The federal government is investigating potentially unlawful land clearing in the Northern Territory, where satellite images obtained by the ABC suggest swathes of unique savanna have been flattened to make way for a cotton industry.
- Environment Minister Tanya Plibersek says reports of extensive land clearing for cotton in the NT “are very concerning”
- A study has found cotton uses a lot of land, water and machinery but creates very few jobs
- The researcher says subsidising the industry with free water is bad economics and bad environmental policy
Officials declined to say when the investigation was first launched, but the probe was confirmed following an investigation by the ABC’s 7.30 this week.
A spokesperson from the federal environment department said it was working with the NT government “to determine whether [land clearing] activities are compliant with the Environment Protection and Biodiversity Conservation (EPBC) Act, as well as the relevant Territory legislation”.
Substantial penalties apply for land clearing without approval in the case of significant impacts on threatened species.
Individuals can be fined almost $1.5 million dollars, while sanctions for corporations reach as high as $13.75 million and up to seven years’ imprisonment.
Environment Minister Tanya Plibersek said the reports of extensive land clearing in the NT are “very concerning”.
“There must be serious consequences for anyone who does the wrong thing,” she told the ABC.
An NT government spokesperson said the federal government had previously “sought advice” on the clearing approval for one of properties investigated by the ABC, following a complaint they received from Environment Centre NT”.
“The federal department has not advised the NT government of any additional or new investigations,” the spokesperson said.
Calls for a wider probe
This week, Greens senator Sarah Hanson-Young called on the federal government to launch an urgent inquiry into the allegations, citing “deep concern” over the lack of response from the NT government and the regulations currently in place.
“The NT government has so far failed to regulate and is instead paving the way for a huge expansion of the cotton industry in this fragile ecosystem,” she said in a letter sent to Ms Plibersek.
The calls have been backed by Independent senator David Pocock.
But green groups are now raising questions over the breadth of the investigation and why action wasn’t taken sooner.
The Environment Centre NT director Kirsty Howey said that while she welcomed the investigation, the slow response was disappointing.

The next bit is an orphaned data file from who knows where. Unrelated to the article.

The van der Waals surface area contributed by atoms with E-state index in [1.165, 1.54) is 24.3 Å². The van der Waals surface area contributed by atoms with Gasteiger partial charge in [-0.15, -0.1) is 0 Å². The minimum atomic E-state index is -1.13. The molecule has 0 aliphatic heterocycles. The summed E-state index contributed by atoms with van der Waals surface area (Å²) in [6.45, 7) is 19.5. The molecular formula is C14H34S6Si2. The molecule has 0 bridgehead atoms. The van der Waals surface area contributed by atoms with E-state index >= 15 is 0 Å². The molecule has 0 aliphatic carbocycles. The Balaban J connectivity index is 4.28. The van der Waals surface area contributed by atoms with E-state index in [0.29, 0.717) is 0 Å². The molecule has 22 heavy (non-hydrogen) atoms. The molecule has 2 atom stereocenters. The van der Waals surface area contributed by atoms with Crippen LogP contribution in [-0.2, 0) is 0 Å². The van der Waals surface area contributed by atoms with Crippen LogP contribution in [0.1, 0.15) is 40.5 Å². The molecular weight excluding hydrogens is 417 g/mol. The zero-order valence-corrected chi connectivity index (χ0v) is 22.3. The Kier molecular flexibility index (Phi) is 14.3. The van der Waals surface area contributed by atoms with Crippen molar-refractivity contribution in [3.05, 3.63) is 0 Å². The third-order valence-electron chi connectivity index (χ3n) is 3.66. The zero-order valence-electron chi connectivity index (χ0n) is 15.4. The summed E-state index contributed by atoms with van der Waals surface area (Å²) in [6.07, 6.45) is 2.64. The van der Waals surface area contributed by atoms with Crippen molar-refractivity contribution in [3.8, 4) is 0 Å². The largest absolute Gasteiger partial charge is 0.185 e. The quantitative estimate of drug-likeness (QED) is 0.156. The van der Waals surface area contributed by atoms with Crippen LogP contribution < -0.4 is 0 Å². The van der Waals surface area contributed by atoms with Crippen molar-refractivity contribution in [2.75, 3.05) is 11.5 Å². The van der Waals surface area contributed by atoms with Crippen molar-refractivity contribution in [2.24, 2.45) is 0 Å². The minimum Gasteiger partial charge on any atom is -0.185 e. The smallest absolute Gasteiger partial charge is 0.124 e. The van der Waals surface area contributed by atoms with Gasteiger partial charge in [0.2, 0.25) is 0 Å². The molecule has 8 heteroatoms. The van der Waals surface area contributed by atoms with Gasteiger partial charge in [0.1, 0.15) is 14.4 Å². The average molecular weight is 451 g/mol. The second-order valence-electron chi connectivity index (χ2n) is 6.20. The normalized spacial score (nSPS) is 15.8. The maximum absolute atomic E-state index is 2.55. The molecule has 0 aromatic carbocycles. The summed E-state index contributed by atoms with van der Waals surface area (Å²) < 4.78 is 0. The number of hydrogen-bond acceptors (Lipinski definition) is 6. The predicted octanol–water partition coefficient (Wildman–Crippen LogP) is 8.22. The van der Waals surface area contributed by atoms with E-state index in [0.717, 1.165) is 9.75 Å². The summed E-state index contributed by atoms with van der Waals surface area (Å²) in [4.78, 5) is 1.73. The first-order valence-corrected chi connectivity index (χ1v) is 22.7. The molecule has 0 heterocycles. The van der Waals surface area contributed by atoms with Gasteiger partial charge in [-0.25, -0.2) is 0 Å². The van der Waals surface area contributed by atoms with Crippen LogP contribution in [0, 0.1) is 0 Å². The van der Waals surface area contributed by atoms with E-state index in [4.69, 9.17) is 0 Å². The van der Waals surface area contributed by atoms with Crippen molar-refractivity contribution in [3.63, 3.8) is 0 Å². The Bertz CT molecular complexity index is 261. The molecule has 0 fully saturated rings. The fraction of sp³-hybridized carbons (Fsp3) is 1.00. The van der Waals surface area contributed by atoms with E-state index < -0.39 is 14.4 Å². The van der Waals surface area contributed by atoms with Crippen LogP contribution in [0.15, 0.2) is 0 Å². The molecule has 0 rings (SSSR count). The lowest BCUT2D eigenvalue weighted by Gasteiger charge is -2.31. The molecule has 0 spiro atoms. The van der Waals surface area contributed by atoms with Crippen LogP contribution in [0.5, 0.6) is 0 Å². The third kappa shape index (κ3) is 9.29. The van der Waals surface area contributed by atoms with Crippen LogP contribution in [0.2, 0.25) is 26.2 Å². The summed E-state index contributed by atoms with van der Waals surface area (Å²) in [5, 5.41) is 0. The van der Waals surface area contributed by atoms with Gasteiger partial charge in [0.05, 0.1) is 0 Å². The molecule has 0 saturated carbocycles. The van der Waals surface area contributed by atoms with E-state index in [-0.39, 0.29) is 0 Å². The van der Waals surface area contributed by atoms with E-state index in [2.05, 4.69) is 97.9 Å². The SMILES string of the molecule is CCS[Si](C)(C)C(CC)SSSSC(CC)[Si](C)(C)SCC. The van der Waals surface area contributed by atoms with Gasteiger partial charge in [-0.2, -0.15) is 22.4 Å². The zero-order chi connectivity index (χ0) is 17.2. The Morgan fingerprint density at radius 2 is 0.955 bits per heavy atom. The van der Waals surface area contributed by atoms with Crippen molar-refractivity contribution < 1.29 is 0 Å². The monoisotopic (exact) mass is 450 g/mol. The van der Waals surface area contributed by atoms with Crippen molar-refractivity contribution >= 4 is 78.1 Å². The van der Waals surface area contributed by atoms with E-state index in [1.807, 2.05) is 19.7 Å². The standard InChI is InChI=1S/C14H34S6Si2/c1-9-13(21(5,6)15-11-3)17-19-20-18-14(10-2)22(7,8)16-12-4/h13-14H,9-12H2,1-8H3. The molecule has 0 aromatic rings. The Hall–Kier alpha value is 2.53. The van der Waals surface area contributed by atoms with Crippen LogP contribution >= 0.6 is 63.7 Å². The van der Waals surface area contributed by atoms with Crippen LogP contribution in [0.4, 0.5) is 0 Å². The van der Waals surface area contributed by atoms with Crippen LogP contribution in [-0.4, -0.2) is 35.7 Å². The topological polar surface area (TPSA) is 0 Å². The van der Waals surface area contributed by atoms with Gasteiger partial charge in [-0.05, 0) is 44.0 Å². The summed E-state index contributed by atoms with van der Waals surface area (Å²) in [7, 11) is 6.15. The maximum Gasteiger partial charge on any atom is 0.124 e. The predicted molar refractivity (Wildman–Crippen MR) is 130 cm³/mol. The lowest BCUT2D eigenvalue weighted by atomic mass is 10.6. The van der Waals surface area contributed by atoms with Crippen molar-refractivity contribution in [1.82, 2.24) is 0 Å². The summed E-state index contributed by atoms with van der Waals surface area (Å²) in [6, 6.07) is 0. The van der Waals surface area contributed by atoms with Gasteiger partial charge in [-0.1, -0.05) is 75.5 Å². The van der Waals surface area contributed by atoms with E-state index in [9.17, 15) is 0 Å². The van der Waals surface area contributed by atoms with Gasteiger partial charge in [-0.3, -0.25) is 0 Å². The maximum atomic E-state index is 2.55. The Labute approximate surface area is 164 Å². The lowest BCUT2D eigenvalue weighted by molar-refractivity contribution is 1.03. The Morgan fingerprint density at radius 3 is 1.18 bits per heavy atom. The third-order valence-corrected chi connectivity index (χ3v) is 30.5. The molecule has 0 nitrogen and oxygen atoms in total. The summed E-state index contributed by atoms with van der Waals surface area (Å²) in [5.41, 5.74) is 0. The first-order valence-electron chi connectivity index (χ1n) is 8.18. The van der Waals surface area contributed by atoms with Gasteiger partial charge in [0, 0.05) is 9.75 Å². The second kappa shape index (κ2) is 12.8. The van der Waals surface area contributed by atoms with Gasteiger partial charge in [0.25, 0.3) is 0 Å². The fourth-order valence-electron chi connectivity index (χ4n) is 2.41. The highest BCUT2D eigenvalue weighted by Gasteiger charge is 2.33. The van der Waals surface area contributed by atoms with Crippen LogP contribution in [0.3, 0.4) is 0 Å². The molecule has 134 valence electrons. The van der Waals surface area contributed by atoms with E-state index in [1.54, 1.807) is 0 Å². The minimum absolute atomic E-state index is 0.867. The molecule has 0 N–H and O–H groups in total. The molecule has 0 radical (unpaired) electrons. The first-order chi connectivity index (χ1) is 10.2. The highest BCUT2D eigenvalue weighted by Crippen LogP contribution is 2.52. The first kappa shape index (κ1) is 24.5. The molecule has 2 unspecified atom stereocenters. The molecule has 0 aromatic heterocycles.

Multiple attempts to alert the government of clearing without a permit at three cotton stations were ignored, she said.
“Minister Plibersek’s investigation needs to be far wider in scope. [The ABC’s] 7.30 revealed a complete failure of regulation by the NT government that raises serious questions about its capacity to regulate and its relationship with the cotton industry,” she said.
Ms Howey said the cleared land is the likely habitat for the threatened Gouldian finch, the ghost bat, the partridge pigeon, and five other threatened species listed under the EPBC Act.
“It’s absolutely a matter for federal scrutiny given the Albanese government’s commitment to halt the extinction crisis engulfing Australia,” she said.
No economic benefit from NT cotton, study finds
Since a ban on cotton was lifted in the NT in 2018, industry proponents and the NT government have repeatedly claimed cotton would be good for the economy and create jobs.
In 2020, a study commissioned by the NT Farmers Association and financed by the NT government found that a cotton industry in the NT has the potential to contribute $200m to the NT economy, and generate 91 direct and indirect jobs across the Territory.
But the Australia Institute says its new study shows these assertions don’t add up.
Research director Rod Campbell said Census data from the Australian Bureau of Statistics shows cotton growing employs just 1,121 people nation-wide.
And it doesn’t pay very much tax.
“Minister Manison has said she’s left and I quote, ‘scratching her head’ about opposition to agricultural developments like cotton in the NT, and urges people to look for the benefits,” Mr Campbell said.
“That’s exactly what we’ve done here, we’ve looked for the benefits.”
“What is the potential employment? Very low. What are the potential tax payments and revenue implications for the NT government? Near zero or negative.
“If the NT government insists on subsidising the cotton industry by giving away water and potentially funding infrastructure, I just call it bad economic policy and bad environmental policy.”
Michael Murray, the general manager of Cotton Australia said the cotton industry does generate economic activity and a “lot of extra employment”, and has cast doubt over what he described as “selective” census data.
“If people want to see the impact of the industry, go through towns like Moree, or Goondiwindi, or St George … when cotton has been produced. You feel the buzz about the place,” he said.
The ABC reached out to both the NT Farmers Association chief executive Paul Burke and Bruce Connolly, the president of the Northern Cotton Growers Association, but both declined to comment.
Mr Campbell said that while its hard to predict exactly what could happen in the NT, he pointed to the Ord Scheme in Western Australia, where millions have been spent on expansion by both the federal and state government.
“The WA auditor general found that created around 60 jobs. We’re talking millions of dollars per job,” he said.
“I’m certainly not against the farming of cotton in Australia … But this is a bit of a different situation.
“If the NT is looking to create agricultural jobs, they should be looking at just about any other sector of agriculture.”